The fifty pages of poems display a wicked wit and several striking phrases but few would have been published had their author not been a famous painter, and their reappearance does no service to prosody or to Nolan’s reputation. All are attenuated, cascading down the almost blank sheets in lines short enough to catch his inability to carry an idea, as became truer and sadder about the paintings. Nolan’s verse recalls the young poet in Eugene O’Neill’s Long Day’s Journey into Night who compares himself with a hobo bumming a cigarette: ‘I don’t have the makings, just the habit’.

By juxtaposing brief extracts, Underhill has enlivened his pronouncements which are duller than his letters but nothing he wrote was as worthy as everything of John Reed’s, although Nolan’s comments on politics during Reed’s preparing in 1946 to publish a monthly, Tomorrow, come close to the ponderous. ‘A Guest of Honour’ talk in 1964 is restrained but more than usually focused. By far the most engaging piece is a 1990 interview from Aldeburgh on Britten - read this, if nothing else. The documents are a pudding for scholars in several corners of the Humanities with throwaways on Patrick White, the failed plan to produce Wagner’s Ring in Melbourne, and his dismissal of Abstract Expressionism as funerary décor, revealing an Antipodean in spirit if not a signatory to their Manifesto. Is he joking about the Kelly mask as a Malevich black square on horseback? The actual mask was cylindrical but Nolan had problems depicting three dimensions in two. Other sources for that box were buildings with windows around St Kilda and Dimboola.

The editing
The brief and sparse notes at the bottom of a few pages mix the informative, the tantalising and the embarrassing. The footnote to the 1954 documentary, Back of Beyond, should have included a clue as to its subject matter. Identifying Kierkegaard as a ‘proto-existentialist’, Heidegger as an ‘existentialist’ ‘concerned with issues of Being’, and JMW Turner as the ‘much admired romantic’ is better left unsaid.

The use of ‘(sic)’ bedevils academic writing as scholars strive for exact transcription and grammatical perfection. An introductory statement that obvious misspellings and slips have been corrected, or left standing, is preferable to the ungainliness of parenthetical intrusions such as ‘its [sic]’ for Nolan’s ‘it’s’. At least, Underhill does not resort to ‘sic’ to assert moral or political superiority to her subject. However, there are occasions when a (sic) might have been used, such as Barbara Baynton’s novel, Human Toll, not ‘Tool’; and the musician Deryk Cooke, not Corke.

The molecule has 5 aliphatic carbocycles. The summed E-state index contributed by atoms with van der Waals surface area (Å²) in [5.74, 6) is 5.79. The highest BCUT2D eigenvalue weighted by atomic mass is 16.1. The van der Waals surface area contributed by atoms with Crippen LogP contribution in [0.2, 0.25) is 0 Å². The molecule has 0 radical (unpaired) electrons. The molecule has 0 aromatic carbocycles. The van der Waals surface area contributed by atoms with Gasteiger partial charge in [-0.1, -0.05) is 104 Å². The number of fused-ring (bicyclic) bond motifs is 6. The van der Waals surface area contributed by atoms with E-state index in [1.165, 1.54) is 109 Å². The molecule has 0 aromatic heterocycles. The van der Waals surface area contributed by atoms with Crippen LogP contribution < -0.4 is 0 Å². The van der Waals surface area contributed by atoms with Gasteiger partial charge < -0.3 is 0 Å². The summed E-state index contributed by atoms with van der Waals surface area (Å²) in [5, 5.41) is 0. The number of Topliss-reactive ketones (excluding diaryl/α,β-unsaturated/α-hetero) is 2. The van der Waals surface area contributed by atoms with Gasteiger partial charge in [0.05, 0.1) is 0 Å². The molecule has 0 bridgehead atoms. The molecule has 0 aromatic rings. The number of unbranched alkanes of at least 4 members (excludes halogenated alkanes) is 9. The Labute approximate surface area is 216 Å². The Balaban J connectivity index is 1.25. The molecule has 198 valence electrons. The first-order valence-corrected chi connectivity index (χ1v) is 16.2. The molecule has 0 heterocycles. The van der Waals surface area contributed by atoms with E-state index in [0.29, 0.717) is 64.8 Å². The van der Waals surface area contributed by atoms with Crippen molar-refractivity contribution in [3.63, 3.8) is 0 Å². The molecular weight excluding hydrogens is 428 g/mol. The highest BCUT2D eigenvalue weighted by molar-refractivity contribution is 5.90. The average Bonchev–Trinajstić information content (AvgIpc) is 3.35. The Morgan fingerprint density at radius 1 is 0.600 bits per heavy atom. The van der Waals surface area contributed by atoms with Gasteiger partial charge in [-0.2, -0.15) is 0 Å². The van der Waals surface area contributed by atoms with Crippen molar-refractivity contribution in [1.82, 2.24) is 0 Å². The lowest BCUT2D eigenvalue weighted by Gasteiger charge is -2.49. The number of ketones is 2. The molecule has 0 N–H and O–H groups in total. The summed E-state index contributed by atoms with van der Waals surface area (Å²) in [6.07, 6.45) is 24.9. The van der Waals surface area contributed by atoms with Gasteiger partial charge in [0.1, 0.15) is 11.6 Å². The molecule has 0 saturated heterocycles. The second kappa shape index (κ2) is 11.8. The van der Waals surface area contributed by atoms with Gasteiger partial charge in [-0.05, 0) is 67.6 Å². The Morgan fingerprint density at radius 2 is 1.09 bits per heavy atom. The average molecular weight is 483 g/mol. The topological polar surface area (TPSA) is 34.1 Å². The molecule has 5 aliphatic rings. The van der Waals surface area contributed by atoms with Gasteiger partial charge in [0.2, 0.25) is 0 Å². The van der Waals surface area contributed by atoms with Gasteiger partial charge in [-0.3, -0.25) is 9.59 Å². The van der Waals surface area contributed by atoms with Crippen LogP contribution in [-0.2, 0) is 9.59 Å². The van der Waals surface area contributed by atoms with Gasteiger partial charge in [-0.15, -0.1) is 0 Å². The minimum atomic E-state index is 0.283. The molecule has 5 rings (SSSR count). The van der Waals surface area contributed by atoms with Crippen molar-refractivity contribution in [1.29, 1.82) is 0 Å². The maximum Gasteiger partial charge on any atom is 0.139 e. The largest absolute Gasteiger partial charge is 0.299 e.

The index is extensive yet includes no primary entry for film or Ripolin, two media significant for Nolan’s creativity. He involved himself in film-making while movie-going influenced his visual perceptions. In a show of his visual omnivorousness, he dissects their subjects and their mechanisms, comparing Mad Max III and Razorback with his outback canvases. Ripolin’s three mentions deserve a lead entry and sub-entries under ‘colour’, ‘paint’ and ‘materials’. How much less impact would the first Kelly series carry had it been brushed from Windsor and Newtown and not enamel?

The fifty-two colour illustrations across thirteen pages are tiny, as if on a website, but not always as crisp.

A spat between Nolan’s step-daughter and his widow means that primary materials are held to ransom. Hence, Nolan on Nolan needs to be supplemented by Bert & Ned, The Correspondence of Albert Tucker and Sidney Nolan (2006). Underhill edited the John Reed letters in 2001 and is now working towards a biography of Nolan. Studies, in print or in train, of Albert Tucker, Manning Clark and Patrick White, will triangulate her subject. Her 1991 study of Sydney Ure Smith guarantees that she will take us beyond the silences and fibs in Nolan’s self-promotions. For instance, what did Nolan mean when he said that the first Kelly paintings were an objective correlative to his emotional state, a scandal with which he often teased interviewers but swore never to discuss? The other veil for Underhill to tear aside is the one through which Nolan became known but to which he never alluded: his PR agents.